- The Washington Times - Sunday, September 4, 2005

There’s not much about the Washington Nationals these days that says they still believe they are in a pennant race.

The players mope around a silent clubhouse, complaining about the new rules instituted by their manager. The manager acknowledges the division title is no longer in reach and openly wonders how his team has lost every shred of its chemistry.

Even when their ace pitcher pumps in yet another spectacular performance, they waste it.

So when the Nationals still found a way to overcome all of that and pull off a 5-4, 12-inning win over the Philadelphia Phillies last night, those left from a crowd of 30,561 at RFK Stadium could only scratch their heads in disbelief, trying to figure out just where this team is ultimately headed.

It’s hard to tell. On a night they got a 72/3-inning masterpiece from John Patterson, only to see it go to waste when Chad Cordero blew a three-run lead in the ninth on back-to-back homers, the Nationals somehow managed to come back and win it on Preston Wilson’s RBI single in the 12th.

And if this game had gone the other way?

“You almost could have pulled the plug on the life support,” manager Frank Robinson said. “It probably would have been pretty close to the season, really.”

Instead, Washington managed to pull within three games of the Phillies in the NL wild-card race and move ahead of the fourth-place New York Mets for the first time in 10 days.

“We’re still right there,” said Jose Guillen, who scored the winning run. “What else can you ask for?”

Guillen, who sat on the bench for the game’s first seven innings, jumpstarted the winning rally by drawing a one-out walk off Phillies reliever Aquilino Lopez, then advancing to second on Todd Pratt’s passed ball. Wilson followed by lofting a bloop single just past first base, bringing Guillen around from second to score the winning run and bail out Cordero.

“He’s picked us up all year,” Wilson said of the 23-year-old closer. “It was time for us to pick him up for a change.”

Whether Washington (70-66) capitalizes on all its good fortune and comes back today with a positive effort remains to be seen. Truth be told, there has been little reason to believe Robinson’s club will.

The manager himself admitted yesterday for the first time that the division title is no longer in his club’s reach, though the wild-card is still attainable.

Washington’s players appear to be even less optimistic. They trudged around a quiet clubhouse yesterday afternoon — the result of Robinson’s new rules — showing few signs of life.

Before last night’s game, five uniformed personnel sat in front of the clubhouse big-screen television watching footage of Phillies pitcher Eude Brito’s last start. Unfortunately, the group watching included three pitchers, one coach and a position player on the disabled list. Not one member of last night’s starting lineup was present.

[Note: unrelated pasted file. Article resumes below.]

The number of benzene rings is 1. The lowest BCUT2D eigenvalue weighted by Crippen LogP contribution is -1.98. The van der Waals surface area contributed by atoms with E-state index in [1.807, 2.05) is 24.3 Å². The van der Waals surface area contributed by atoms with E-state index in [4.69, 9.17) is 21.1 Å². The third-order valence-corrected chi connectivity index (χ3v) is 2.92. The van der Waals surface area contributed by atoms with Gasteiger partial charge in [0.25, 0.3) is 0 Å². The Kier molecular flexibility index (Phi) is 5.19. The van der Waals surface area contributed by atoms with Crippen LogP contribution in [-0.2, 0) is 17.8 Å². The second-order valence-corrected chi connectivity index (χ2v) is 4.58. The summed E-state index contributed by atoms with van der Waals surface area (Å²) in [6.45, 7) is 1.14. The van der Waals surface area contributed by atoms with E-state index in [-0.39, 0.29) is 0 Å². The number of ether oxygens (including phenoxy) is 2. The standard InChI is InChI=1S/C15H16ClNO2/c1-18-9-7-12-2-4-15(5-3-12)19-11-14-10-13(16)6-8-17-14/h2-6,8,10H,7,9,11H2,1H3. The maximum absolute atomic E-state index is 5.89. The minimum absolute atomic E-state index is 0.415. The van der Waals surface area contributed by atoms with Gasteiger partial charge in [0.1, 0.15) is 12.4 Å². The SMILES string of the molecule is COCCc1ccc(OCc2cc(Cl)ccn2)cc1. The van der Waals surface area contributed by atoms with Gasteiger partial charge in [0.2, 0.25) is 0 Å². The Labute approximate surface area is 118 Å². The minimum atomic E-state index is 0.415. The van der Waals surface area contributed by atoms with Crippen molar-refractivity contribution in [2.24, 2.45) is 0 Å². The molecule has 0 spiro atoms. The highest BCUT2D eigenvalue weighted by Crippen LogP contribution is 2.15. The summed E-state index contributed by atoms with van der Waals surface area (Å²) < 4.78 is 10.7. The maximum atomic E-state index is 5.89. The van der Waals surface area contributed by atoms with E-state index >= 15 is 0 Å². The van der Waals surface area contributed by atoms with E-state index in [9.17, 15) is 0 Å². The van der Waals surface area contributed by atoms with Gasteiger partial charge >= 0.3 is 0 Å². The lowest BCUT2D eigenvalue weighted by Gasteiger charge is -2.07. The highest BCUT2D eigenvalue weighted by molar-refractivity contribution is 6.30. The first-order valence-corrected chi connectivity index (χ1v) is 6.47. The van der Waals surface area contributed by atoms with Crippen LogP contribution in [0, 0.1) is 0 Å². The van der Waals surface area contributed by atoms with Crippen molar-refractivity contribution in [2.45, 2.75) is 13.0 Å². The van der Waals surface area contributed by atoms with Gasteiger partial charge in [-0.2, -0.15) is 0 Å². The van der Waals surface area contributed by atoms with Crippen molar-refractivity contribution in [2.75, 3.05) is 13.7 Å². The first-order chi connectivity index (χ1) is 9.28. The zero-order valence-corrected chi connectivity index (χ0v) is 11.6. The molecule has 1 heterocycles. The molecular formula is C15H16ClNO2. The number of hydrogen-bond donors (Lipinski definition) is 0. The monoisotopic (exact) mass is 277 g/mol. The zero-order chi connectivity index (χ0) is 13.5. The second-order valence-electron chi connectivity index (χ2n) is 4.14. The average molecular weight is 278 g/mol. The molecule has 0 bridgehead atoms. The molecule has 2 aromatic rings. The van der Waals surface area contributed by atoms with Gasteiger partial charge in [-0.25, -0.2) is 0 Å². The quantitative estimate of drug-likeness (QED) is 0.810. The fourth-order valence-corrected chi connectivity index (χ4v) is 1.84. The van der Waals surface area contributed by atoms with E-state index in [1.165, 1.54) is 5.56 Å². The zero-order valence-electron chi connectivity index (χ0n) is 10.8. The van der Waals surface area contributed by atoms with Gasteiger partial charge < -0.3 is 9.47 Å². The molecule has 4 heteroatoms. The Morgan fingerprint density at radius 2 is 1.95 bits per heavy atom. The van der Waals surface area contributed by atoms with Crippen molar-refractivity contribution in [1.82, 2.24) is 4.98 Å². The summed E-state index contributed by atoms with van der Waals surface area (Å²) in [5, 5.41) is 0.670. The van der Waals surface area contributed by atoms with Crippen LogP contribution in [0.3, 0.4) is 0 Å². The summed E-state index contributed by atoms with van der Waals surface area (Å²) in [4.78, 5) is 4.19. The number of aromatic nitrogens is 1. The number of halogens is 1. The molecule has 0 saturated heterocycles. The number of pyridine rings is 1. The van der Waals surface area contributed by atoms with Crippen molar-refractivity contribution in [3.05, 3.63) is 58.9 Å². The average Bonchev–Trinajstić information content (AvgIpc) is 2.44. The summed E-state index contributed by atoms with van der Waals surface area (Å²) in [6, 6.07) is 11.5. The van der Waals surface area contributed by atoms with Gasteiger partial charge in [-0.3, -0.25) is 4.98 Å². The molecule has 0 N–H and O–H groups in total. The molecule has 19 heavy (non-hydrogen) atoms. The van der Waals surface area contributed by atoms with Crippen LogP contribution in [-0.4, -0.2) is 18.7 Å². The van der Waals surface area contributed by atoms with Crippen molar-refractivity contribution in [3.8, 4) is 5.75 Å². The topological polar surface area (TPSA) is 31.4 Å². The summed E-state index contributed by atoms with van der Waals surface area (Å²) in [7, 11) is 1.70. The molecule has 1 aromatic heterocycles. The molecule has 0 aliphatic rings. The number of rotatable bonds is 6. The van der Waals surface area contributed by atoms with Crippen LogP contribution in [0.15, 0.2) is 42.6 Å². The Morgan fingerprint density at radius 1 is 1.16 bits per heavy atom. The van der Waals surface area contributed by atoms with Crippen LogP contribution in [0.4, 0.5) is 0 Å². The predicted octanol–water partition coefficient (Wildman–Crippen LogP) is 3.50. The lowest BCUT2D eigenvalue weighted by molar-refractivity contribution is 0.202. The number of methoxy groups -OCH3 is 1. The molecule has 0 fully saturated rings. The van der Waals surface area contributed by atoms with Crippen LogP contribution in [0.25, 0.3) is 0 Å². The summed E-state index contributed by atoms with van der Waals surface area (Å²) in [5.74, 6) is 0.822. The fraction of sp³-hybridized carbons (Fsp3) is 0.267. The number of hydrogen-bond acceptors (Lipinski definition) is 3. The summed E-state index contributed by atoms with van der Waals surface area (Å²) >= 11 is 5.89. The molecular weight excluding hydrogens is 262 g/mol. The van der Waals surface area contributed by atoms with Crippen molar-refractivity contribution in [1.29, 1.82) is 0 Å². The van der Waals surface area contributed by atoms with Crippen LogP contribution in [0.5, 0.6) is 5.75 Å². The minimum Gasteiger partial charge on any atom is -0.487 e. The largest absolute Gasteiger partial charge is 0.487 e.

There may be problems with the Nationals’ in-game focus, as well. Friday night, with the Nationals trailing 7-1, TV cameras caught infielder Carlos Baerga and pitchers Esteban Loaiza and Livan Hernandez yukking it up on the dugout railing. Again, not the kind of focus Robinson is looking for from his players in the middle of a pennant race.

Then there’s the mysterious case of Guillen, who was out of Washington’s lineup for the second-straight night for no clear-cut reason. Is the right fielder too banged up to play, is he making a statement about Robinson’s new rules or is he being punished by his manager? None of the involved parties were saying yesterday.

There is no question that the good vibes and team-first attitude that were a staple of the Nationals’ clubhouse earlier this season had all but vanished until last night. Robinson said he’s never seen this happen to a club that “has a chance to play for something” and questioned his players’ frame of mind.

Then that beleaguered group went out and won a game in dramatic fashion.

“I really think we kind of answered [the questions] tonight,” Robinson said. “They could have given up, could have thrown in the towel after the ninth inning. But they didn’t. We won. It wasn’t pretty, but we won.”

For that, Robinson can thank Patterson, who hasn’t been fazed by anything going on around him. Pitching four days after stomach cramps forced him to leave his last start in the third inning, the right-hander looked like his old self over 72/3 fabulous innings.

Patterson finally gave way to the bullpen with two outs and two on in the eighth, departing to a standing ovation. Left-hander Joey Eischen then created even more of a jam by walking Chase Utley to load the bases before striking out Bobby Abreu on three pitches — the last an appealed check swing — to end the inning.

Washington then added two insurance runs in the bottom of the eighth, which should have made life easier for Cordero to record his franchise-record 44th save.

Nothing ever comes easy for this team, though. Cordero entered with a three-run lead, then gave it all back on back-to-back home runs by Ryan Howard and David Bell. As the Phillies fans among the RFK crowd roared with approval, a stunned Cordero stood on the mound, having just blown his fifth save in 48 tries.

Moments later, Wilson struck out with the winning run on third base, sending the game into extra innings and adding yet another strange chapter to a strange season of baseball in Washington.

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